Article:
Two weeks after University Hospitals Medical Center announced the decision to close the family medicine residency training program at its main campus, more than 160 Case Western Reserve University medical students wrote to UH officials this week expressing their concerns.
In the letter, medical students said ending the program will hinder access to healthcare and ultimately hurt patients in underserved communities who rely on the Cleveland medical center’s primary care services. (University Hospitals Medical Center continues to offer primary care services for underserved patients at Rainbow Ahuja Medical Center for Women and Children and Otis Moss Jr. Health Center, which are located near the main campus.)
Students said that without the program, fewer people will be trained in primary care medicine. They also said losing the program will make it more difficult for medical students and new doctors to find mentors.
“Discontinuing the Family Medicine Residency training program at University Hospitals Cleveland Medical Center is a demonstration of disinvestment in primary care, with detrimental consequences to the surrounding community, the medical professional community, and local medical students,” the letter said.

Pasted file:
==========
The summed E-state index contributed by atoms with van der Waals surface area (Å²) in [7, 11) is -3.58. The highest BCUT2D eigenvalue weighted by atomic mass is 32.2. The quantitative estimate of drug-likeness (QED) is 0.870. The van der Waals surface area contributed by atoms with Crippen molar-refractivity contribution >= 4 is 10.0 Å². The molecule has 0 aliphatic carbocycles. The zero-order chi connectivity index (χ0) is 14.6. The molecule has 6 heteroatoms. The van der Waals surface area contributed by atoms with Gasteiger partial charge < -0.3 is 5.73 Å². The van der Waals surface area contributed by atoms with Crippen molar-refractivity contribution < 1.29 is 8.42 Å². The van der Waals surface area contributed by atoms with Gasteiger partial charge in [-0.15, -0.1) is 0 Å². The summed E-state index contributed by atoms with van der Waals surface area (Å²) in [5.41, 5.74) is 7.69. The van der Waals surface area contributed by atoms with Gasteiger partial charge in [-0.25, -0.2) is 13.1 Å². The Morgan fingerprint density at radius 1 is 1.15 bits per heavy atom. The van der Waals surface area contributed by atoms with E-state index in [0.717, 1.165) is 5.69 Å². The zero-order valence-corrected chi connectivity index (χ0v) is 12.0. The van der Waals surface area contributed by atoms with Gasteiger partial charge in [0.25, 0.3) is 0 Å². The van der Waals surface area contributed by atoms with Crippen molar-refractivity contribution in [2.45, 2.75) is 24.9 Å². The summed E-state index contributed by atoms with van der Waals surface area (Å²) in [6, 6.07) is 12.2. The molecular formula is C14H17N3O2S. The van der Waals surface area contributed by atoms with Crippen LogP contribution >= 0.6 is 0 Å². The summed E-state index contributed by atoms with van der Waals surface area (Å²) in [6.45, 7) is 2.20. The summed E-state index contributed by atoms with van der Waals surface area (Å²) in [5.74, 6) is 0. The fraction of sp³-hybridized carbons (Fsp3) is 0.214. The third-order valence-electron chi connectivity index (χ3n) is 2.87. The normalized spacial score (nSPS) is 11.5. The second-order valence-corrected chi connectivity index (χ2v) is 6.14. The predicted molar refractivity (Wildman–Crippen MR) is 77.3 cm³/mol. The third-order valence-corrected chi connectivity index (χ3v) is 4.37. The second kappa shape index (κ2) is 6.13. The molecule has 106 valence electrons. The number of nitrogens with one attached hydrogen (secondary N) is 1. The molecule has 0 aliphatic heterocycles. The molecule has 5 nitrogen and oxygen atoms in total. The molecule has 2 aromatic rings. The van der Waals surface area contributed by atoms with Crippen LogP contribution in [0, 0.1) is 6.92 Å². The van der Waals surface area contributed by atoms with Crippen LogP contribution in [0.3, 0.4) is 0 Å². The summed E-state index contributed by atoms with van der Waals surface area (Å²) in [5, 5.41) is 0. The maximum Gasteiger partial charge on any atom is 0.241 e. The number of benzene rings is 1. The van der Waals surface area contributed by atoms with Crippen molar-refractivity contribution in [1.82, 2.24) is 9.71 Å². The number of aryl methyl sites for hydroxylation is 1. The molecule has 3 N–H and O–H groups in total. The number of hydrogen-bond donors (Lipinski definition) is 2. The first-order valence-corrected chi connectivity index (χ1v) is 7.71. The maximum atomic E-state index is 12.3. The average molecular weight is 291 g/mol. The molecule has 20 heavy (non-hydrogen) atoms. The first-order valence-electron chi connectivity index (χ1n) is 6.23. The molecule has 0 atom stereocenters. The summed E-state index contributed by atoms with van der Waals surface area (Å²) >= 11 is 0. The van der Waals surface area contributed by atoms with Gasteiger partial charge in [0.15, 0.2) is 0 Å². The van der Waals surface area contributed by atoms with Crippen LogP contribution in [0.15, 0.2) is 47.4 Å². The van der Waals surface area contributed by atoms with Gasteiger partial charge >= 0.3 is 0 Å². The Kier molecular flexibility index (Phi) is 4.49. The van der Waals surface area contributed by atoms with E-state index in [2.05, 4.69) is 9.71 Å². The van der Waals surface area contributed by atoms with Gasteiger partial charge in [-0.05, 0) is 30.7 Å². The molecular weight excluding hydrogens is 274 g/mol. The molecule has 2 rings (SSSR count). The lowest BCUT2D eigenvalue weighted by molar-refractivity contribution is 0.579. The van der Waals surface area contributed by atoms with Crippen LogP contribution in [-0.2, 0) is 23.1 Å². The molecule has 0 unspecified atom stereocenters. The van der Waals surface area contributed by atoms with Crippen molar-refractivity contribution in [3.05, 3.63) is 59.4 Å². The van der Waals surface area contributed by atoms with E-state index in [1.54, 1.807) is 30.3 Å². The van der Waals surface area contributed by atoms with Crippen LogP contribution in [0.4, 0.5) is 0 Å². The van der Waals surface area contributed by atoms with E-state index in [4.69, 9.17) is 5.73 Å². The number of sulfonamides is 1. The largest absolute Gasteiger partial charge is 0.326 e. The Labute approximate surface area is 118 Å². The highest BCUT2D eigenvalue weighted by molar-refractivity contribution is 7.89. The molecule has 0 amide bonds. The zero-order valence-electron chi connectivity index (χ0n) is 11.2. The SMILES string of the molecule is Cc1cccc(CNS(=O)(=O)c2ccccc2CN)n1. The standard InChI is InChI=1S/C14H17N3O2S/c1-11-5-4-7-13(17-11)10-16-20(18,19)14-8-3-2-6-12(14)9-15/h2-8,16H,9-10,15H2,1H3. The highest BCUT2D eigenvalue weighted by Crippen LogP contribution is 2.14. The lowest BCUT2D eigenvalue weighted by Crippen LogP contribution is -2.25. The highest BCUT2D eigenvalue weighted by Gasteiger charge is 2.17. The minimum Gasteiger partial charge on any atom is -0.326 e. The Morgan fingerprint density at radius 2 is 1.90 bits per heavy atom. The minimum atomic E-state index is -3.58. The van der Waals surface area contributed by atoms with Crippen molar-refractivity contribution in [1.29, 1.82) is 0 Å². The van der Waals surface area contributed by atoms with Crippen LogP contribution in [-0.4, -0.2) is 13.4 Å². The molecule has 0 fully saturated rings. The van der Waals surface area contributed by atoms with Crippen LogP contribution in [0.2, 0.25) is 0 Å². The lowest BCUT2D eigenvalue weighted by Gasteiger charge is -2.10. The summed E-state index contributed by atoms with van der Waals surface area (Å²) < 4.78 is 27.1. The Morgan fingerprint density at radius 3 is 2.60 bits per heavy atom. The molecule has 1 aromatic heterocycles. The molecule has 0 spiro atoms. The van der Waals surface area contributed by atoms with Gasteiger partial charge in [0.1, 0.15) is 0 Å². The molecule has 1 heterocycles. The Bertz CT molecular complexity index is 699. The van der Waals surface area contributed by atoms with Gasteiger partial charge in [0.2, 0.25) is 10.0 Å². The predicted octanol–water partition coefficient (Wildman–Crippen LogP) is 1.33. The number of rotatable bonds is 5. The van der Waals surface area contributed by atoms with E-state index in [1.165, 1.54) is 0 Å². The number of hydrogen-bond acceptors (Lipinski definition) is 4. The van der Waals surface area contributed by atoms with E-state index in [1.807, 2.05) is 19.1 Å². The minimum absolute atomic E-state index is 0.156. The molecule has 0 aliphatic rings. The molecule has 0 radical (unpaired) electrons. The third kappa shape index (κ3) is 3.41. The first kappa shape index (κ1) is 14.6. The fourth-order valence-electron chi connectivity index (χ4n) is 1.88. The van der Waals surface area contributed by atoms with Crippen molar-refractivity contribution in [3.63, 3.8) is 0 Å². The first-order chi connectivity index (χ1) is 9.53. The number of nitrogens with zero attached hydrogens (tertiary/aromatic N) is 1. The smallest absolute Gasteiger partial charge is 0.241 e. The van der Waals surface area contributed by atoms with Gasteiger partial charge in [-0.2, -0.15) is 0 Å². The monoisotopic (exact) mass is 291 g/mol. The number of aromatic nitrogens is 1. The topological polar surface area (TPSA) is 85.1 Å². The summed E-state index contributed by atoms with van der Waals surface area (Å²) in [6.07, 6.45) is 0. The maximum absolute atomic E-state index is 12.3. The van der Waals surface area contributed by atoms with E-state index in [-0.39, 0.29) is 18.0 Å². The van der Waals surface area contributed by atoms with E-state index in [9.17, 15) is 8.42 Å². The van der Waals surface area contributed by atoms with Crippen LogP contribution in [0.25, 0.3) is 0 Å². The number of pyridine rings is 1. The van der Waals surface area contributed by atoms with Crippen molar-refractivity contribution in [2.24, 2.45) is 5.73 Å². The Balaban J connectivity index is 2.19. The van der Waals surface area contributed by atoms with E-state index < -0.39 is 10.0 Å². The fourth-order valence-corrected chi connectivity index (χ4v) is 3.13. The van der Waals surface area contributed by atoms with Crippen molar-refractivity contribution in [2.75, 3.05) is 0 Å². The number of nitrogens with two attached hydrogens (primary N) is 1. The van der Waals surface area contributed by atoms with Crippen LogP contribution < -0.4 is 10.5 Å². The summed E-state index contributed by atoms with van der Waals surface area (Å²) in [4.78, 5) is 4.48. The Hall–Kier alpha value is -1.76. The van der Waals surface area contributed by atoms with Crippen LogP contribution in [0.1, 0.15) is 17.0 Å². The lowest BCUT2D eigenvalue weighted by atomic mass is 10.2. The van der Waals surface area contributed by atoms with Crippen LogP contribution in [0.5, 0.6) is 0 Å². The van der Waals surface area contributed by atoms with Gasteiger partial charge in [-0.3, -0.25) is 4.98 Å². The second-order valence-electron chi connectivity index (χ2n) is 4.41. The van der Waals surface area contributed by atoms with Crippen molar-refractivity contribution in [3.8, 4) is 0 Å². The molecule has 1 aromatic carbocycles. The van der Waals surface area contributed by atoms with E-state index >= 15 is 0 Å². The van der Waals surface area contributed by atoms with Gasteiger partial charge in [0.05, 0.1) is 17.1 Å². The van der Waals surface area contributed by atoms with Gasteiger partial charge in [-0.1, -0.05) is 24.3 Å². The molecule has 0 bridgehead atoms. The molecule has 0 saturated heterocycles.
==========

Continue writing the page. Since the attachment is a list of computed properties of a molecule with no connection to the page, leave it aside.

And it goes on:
In September, the medical center announced in an email to program staff that it would stop recruiting family medicine residents to the main campus for the next academic year. The email said it would continue to train residents currently enrolled in the program, which is a three-year training and education curriculum at Case Western Reserve University.
The email said the family medicine residency program will continue to train residents at the UH campuses in Westlake and Chardon.
The program’s leadership has not discussed the decision publicly and did not respond to a request for comment on the students’ letter.
Hannah Clarke, a third-year medical student at Case, said when she found out the program was ending, she believed it was important to share the news with her classmates and rally them. So she and a few other students drafted the letter and circulated it over the last two weeks, gathering 168 signatures.
“The main thing every single one of us asked was, ‘Why?,’” Clarke said. “This was a way for us to get this information out there to our peers and let [University Hospitals] decision makers know that there’s medical students who care about what’s going on.”
Olivia Mangat Dhaliwal, a fourth-year medical student at Case, said it was important for students to deliver the letter to program officials in person. She hopes officials will think about how ending the program will affect healthcare in the region.
“It shows that this is one of many faces training in medicine right now who contributed and is delivering that letter,” Dhaliwal said. “I hope they ask what is [University Hospitals’] responsibility to the community it serves and what its decision says about [how it serves the community].”